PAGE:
Who can you contact? Your best bet is to find a contact in your own state. Often, professionals with a collecting permit are employed by nature centers, museums, universities, or community colleges. In certain instances when disease epidemics occur, your local public health department might be interested in doing a pathological study. Other contacts come from high school biology teachers, local bird clubs, or birding stores.

No bird is too common. The combination of a bird’s species, gender, age, location, and time of death makes each bird unique and potentially valuable for certain research. And there’s bound to be someone (a high school biology teacher with a valid permit) who is just starting a collection and is seeking even the most common birds. Let your contacts decide whether they want the bird.

No bird is too decayed or too damaged. The skeletons and spread wings of decayed birds are valuable to certain professionals. Let your contacts decide.

Handle dead birds carefully. Turn a plastic freezer bag inside out, grab the bird, and fold the bag over the bird until it is right-side out. Place an identifying tag inside and seal the bag tightly.

Keep an identifying tag with the specimen. It is extremely important to place a tag containing the location of death (city and state), cause of death (if known), date found, bird species (if known), and your name and telephone number. Use a pencil or pen that will not leak when wet. Without a tag, the bird can’t be used for research.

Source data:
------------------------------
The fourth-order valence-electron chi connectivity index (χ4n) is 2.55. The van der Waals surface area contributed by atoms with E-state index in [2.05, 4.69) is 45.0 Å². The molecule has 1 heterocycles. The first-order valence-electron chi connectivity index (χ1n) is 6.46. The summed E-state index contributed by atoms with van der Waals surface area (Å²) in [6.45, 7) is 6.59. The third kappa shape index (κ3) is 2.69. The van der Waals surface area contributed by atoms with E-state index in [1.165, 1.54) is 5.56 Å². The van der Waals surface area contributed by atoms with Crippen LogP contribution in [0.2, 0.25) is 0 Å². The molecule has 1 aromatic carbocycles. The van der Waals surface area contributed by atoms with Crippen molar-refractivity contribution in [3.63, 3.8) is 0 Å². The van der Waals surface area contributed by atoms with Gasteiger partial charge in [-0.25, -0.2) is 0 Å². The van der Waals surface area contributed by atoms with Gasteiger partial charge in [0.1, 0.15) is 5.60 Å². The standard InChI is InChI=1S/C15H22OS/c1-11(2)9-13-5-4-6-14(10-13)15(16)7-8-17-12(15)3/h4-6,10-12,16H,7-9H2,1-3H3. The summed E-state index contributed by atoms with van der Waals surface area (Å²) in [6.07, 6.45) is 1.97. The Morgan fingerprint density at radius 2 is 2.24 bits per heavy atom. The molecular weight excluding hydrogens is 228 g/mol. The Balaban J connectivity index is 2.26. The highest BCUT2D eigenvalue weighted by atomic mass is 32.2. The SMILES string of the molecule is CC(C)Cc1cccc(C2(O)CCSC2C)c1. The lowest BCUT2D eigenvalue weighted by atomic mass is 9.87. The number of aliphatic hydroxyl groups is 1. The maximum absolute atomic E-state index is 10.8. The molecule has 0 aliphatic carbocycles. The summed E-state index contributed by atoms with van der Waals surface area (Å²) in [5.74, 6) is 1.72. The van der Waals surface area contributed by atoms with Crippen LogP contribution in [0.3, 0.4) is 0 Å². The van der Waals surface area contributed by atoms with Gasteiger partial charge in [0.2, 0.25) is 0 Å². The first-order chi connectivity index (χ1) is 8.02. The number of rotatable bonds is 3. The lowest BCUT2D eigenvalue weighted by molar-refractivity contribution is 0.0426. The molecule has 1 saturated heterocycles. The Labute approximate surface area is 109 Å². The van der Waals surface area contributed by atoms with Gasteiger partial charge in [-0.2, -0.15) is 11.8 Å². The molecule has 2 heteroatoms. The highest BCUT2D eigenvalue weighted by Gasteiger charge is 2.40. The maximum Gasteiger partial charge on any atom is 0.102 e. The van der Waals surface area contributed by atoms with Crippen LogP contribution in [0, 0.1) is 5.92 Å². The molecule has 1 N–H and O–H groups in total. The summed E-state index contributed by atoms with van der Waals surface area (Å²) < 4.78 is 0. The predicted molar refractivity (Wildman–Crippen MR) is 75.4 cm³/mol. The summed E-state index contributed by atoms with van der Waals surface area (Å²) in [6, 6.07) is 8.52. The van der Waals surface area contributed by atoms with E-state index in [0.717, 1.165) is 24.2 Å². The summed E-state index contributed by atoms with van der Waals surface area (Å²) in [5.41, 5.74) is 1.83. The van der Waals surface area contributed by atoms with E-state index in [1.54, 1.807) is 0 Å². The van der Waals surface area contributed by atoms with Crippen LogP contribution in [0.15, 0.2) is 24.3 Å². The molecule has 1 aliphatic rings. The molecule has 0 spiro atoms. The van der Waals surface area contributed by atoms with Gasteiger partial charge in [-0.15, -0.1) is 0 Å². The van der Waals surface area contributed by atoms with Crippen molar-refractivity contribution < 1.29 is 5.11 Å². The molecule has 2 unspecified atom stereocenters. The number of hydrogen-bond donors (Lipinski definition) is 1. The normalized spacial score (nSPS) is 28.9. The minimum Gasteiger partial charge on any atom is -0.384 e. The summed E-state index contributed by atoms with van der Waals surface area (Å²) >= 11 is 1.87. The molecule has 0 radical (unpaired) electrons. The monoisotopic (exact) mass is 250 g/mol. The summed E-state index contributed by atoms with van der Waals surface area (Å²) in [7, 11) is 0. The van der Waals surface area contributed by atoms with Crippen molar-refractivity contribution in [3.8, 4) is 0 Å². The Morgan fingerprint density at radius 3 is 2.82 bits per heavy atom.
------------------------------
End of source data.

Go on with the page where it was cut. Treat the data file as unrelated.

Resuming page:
Ship or store the bird? If the bird appears diseased and a wildlife pathologist wants to determine cause of death, do not freeze the bird (freezing destroys forensic clues). Instead, ship the bird to this person immediately. If cause of death is not under consideration, freeze the bird in its tightly sealed bag as soon as you can and deliver it to your contact. If shipping by mail, ask your contact how to package the bird.

Who can get permits to handle birds or bird parts? An individual who conducts research or educates others about birds and biology can apply for a permit. State and federal permits, however, do not come easily to those who apply. If you feel you qualify, contact your state wildlife agency; they will inform you how to proceed.

Photograph by Tim Gallagher photograph of Kevin McGowan, curator of Birds and Mammals, by Tim Gallagher

Bird and mammal specimens at Cornell

Kevin McGowan is curator of Birds and Mammals at the Cornell University Museum of Vertebrates, which was established in 1865. The museum is currently administered by the Department of Ecology and Evolutionary Biology at Cornell University. There are four vertebrate collections within the museum, including ichthyology, herpetology, ornithology, and mammalogy, which comprise more than 1.5 million specimens. Of this number, 48,000 are bird specimens, which represent nearly half of the world’s extant and extinct species. The museum’s collections constitute a major educational and research resource within the university and are a nationally recognized biological research resource. Specimens and related electronic data are available to qualified members of the scientific community at Cornell and to other academic and research institutions.